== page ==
Corker’s Folly: Cheap Gas Is A Good Thing

Larry Kudlow Senior Contributor, CNBC
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What can Senator Bob Corker be thinking? On his first Sunday-news-show appearance of the year, right at the beginning of a new Republican Senate era, does Corker communicate a new GOP message of growth and reform? Does he talk about business and personal tax reduction that might rejuvenate start-ups, higher wages, and job-creation? Does he talk about rolling back Obamacare or regulations in general? Does he discuss sensible immigration reform, including border security? Free-trade promotion that will help consumers and businesses? Education reform? The Keystone pipeline?

No. His first Republican message is: Raise the federal gasoline tax. He said this on Fox News Sunday and he repeated it on CNBC the next day.

What a great idea. American consumers and businesses finally get a break with plunging oil and gasoline prices. Main Street finally has something to cheer about. And then Mr. Corker weighs in with a wet-blanket proposal to raise federal gasoline and diesel taxes by 12 cents a gallon over two years from the current 18.4 cents.

I have a counter idea for Mr. Corker. Why not lead the way for a complete reform of the Highway Trust Fund (HTF), transportation spending, and the Federal Highway Administration?

Corker can start by going to the history books. There he’ll learn that President Eisenhower’s original version of federal highway funding was to devote money to interstate highways. Not to mass transit or the “Big Bertha” boondoggle in Seattle. Not to the infamous “Big Dig” project in Boston, which finished five times over-budget and nine years behind schedule. Not to a museum honoring the long defunct Packard luxury car. Not to hiking trails on old rail lines in small towns and other exotic, earmarked, boondoggled forms of taxpayer waste. (Hat tip: CNBC producer Jake Novak.) Ike said the money should go to interstate highways.

Next, the good senator can read congressional testimony <http://www.cato.org/publications/testimony/rethinking-federal-highway-transit-funding> from the Cato Institute’s Chris Edwards on federal highway transit funding. Edwards has at least a dozen good ideas to reform so-called infrastructure spending.

In particular, Edwards says that if you took the transit-spending portion out of the HTF and placed it with the states and localities where it belongs, the trust fund would actually be in balance. If states like California want to build $100 billion speed trains to nowhere, let them. But people in the rest of the country shouldn’t have to pay for it with gas and diesel taxes.

Think of this: A quarter of HTF spending today is for non-highway purposes. That should be stopped. That was not Ike’s original mission.

Federal redistribution of gas-tax revenues is almost always unfair, with fast-growing states like Texas getting far less than they need. Federal rules like Davis-Bacon raise building costs for state and local infrastructure by at least 20 percent. Federal aid breeds cronyism, political connections, and bureaucratic power in Washington D.C. And Federal aid distorts state and local decision making, especially for local urban transit.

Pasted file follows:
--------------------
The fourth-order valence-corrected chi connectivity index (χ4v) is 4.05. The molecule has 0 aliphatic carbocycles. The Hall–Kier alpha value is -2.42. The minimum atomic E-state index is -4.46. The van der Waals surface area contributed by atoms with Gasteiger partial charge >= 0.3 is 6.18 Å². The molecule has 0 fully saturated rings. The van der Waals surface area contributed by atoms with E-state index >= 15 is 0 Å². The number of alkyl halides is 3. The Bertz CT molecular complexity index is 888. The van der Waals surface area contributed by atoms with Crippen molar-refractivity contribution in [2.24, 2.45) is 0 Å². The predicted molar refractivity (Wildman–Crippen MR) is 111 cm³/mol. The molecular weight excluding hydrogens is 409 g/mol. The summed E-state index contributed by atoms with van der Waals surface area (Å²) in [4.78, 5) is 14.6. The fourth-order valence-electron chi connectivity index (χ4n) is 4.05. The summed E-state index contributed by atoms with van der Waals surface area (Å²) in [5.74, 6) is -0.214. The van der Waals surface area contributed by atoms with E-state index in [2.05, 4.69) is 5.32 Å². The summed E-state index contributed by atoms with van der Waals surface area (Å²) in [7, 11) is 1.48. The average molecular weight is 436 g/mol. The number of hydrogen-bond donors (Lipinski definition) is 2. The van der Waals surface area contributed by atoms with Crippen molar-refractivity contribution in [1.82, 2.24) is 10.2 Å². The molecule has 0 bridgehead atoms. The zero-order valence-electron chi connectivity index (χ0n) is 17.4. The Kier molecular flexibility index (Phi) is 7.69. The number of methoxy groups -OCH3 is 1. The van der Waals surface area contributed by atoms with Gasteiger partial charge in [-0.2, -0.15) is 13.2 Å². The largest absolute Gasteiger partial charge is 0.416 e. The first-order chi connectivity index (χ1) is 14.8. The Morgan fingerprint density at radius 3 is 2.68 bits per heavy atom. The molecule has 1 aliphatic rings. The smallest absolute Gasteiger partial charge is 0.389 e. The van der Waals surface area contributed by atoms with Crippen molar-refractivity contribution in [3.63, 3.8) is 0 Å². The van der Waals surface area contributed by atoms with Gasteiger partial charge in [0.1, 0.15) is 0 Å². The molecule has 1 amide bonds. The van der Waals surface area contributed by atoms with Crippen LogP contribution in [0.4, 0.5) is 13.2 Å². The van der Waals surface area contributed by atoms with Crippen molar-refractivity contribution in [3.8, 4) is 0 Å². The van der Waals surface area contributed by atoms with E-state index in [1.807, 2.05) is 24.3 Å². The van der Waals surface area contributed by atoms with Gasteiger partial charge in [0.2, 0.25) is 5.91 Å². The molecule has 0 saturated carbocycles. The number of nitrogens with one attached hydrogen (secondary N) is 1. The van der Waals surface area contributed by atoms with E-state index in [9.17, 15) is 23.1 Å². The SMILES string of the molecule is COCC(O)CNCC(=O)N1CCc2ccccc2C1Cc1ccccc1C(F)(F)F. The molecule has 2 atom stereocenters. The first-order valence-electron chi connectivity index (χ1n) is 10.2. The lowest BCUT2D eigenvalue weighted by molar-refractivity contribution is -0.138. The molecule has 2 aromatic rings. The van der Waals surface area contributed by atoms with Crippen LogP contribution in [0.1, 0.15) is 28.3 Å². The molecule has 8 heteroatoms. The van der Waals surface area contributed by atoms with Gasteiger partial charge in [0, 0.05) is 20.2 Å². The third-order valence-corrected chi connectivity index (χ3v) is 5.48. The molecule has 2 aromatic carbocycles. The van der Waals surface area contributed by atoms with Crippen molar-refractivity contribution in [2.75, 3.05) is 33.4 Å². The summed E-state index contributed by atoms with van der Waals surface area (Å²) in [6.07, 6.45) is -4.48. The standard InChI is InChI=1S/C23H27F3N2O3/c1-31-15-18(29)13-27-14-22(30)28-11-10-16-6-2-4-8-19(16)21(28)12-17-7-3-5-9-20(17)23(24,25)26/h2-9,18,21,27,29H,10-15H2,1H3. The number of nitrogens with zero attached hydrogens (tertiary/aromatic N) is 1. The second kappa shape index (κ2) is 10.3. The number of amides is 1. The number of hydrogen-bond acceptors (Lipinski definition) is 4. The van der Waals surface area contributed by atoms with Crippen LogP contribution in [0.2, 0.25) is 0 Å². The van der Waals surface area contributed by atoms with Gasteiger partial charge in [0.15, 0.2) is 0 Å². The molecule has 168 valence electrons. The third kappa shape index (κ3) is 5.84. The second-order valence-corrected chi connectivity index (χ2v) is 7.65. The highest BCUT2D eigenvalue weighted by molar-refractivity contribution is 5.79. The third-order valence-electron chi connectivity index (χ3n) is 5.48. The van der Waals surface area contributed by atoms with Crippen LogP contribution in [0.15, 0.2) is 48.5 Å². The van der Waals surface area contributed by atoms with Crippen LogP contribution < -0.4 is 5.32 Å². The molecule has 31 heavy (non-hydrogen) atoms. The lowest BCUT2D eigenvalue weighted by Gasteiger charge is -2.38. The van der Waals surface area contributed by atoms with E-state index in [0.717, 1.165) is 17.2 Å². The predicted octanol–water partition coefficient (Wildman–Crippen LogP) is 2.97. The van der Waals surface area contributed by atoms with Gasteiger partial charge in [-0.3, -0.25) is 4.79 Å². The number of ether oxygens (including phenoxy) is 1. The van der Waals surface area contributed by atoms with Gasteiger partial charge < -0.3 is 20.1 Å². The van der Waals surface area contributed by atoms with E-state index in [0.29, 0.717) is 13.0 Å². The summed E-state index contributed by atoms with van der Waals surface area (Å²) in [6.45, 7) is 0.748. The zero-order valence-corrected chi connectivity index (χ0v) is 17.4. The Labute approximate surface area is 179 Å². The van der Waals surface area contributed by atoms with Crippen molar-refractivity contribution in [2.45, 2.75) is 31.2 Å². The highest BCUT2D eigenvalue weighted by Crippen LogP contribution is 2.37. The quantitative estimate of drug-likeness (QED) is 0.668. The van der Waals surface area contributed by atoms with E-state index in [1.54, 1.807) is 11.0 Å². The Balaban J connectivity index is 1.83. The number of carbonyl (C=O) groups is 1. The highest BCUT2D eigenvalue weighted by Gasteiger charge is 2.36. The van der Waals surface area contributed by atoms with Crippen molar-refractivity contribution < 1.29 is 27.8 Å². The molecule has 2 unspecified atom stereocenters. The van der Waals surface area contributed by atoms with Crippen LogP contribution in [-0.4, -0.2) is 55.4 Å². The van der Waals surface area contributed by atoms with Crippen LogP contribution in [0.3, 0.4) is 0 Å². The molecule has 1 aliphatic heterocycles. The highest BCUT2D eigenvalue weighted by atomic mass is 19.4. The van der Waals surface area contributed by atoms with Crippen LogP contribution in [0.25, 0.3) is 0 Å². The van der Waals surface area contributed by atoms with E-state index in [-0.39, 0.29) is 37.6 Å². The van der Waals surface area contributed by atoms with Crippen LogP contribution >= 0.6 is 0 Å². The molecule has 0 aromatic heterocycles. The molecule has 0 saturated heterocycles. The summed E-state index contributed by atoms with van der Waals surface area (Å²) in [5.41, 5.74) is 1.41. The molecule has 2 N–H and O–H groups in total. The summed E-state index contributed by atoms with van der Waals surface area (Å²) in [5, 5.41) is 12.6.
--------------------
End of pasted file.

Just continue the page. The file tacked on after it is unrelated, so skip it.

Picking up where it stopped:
Why should federal-government disbursements of tax money from the 50 states be for local busses, subways, and other forms of urban transit? Actually, there was a time when most of that was privately funded, owned, and operated. And today, there’s actually a lot of local experimentation going on for the privatization of toll roads (Indiana) or public-private partnerships for roads (Texas, Florida, California, and Virginia).

Whatever it is, you can trust that private management will be more efficient than the federal government. And state and local officials and their wasteful programs can be removed more easily than federal legislation that never expires.

And all this talk of infrastructure stimulus for the economy is nonsense. In a piece called “An Autopsy for the Keynesians” in the Wall Street Journal, University of Chicago professor John Cochrane described how the spending multipliers never happened, a forecasted depression didn’t follow the end of WWII spending, and, more recently, the federal spending sequester of 2013 did not lead to the loss of 700,000 jobs, but instead sparked a modest pickup in employment and economic growth. And Cochrane asked these pointed questions of the infrastructure-stimulus advocates:

“Can you bring yourself to say that the Keystone XL pipeline, LNG export terminals, nuclear power plants and dams are infrastructure? Can you bring yourself to mention that the Environmental Protection Agency makes it nearly impossible to build anything in the U.S.?”

No and no.

Senator Corker, I hope you have a moment to read this article. And I hope you can read some of the history surrounding Ike’s interstate highway program, congressional testimony from Chris Edwards, and John Cochrane’s Wall Street Journal op-ed. With that background, perhaps you will become a true government reformer, rather than a high-taxer.

Please Senator Corker, with the new Republican Congress in place, don’t turn the GOP into the dumb party.